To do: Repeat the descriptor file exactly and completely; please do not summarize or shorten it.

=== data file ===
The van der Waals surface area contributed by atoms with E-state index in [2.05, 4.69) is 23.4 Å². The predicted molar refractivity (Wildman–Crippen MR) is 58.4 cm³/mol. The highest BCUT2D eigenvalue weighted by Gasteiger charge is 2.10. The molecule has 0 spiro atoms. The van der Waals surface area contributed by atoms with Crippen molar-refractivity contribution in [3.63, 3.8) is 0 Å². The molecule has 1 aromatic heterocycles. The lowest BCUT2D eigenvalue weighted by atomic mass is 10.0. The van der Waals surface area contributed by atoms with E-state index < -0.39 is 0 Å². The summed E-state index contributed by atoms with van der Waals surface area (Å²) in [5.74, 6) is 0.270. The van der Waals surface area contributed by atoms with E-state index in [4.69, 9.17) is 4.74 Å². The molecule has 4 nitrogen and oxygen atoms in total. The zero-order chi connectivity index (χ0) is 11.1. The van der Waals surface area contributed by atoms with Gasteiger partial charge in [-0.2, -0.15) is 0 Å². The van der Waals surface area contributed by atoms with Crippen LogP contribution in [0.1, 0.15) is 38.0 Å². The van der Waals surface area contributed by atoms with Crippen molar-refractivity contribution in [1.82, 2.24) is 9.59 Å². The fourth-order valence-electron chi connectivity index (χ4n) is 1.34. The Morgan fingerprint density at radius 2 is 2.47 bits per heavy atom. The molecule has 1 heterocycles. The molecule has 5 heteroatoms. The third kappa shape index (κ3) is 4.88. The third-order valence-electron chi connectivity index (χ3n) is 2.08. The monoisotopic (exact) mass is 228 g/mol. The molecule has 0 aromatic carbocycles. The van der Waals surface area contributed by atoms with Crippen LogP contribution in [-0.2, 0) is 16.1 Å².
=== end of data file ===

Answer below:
The van der Waals surface area contributed by atoms with E-state index in [2.05, 4.69) is 23.4 Å². The predicted molar refractivity (Wildman–Crippen MR) is 58.4 cm³/mol. The highest BCUT2D eigenvalue weighted by Gasteiger charge is 2.10. The molecule has 0 spiro atoms. The van der Waals surface area contributed by atoms with Crippen molar-refractivity contribution in [3.63, 3.8) is 0 Å². The molecule has 1 aromatic heterocycles. The lowest BCUT2D eigenvalue weighted by atomic mass is 10.0. The van der Waals surface area contributed by atoms with E-state index < -0.39 is 0 Å². The summed E-state index contributed by atoms with van der Waals surface area (Å²) in [5.74, 6) is 0.270. The van der Waals surface area contributed by atoms with E-state index in [4.69, 9.17) is 4.74 Å². The molecule has 4 nitrogen and oxygen atoms in total. The zero-order chi connectivity index (χ0) is 11.1. The van der Waals surface area contributed by atoms with Gasteiger partial charge in [-0.2, -0.15) is 0 Å². The van der Waals surface area contributed by atoms with Crippen LogP contribution in [0.1, 0.15) is 38.0 Å². The van der Waals surface area contributed by atoms with Crippen molar-refractivity contribution in [1.82, 2.24) is 9.59 Å². The fourth-order valence-electron chi connectivity index (χ4n) is 1.34. The Morgan fingerprint density at radius 2 is 2.47 bits per heavy atom. The molecule has 1 heterocycles. The molecule has 5 heteroatoms. The third kappa shape index (κ3) is 4.88. The third-order valence-electron chi connectivity index (χ3n) is 2.08. The monoisotopic (exact) mass is 228 g/mol. The molecule has 0 aromatic carbocycles. The van der Waals surface area contributed by atoms with Crippen LogP contribution in [-0.2, 0) is 16.1 Å².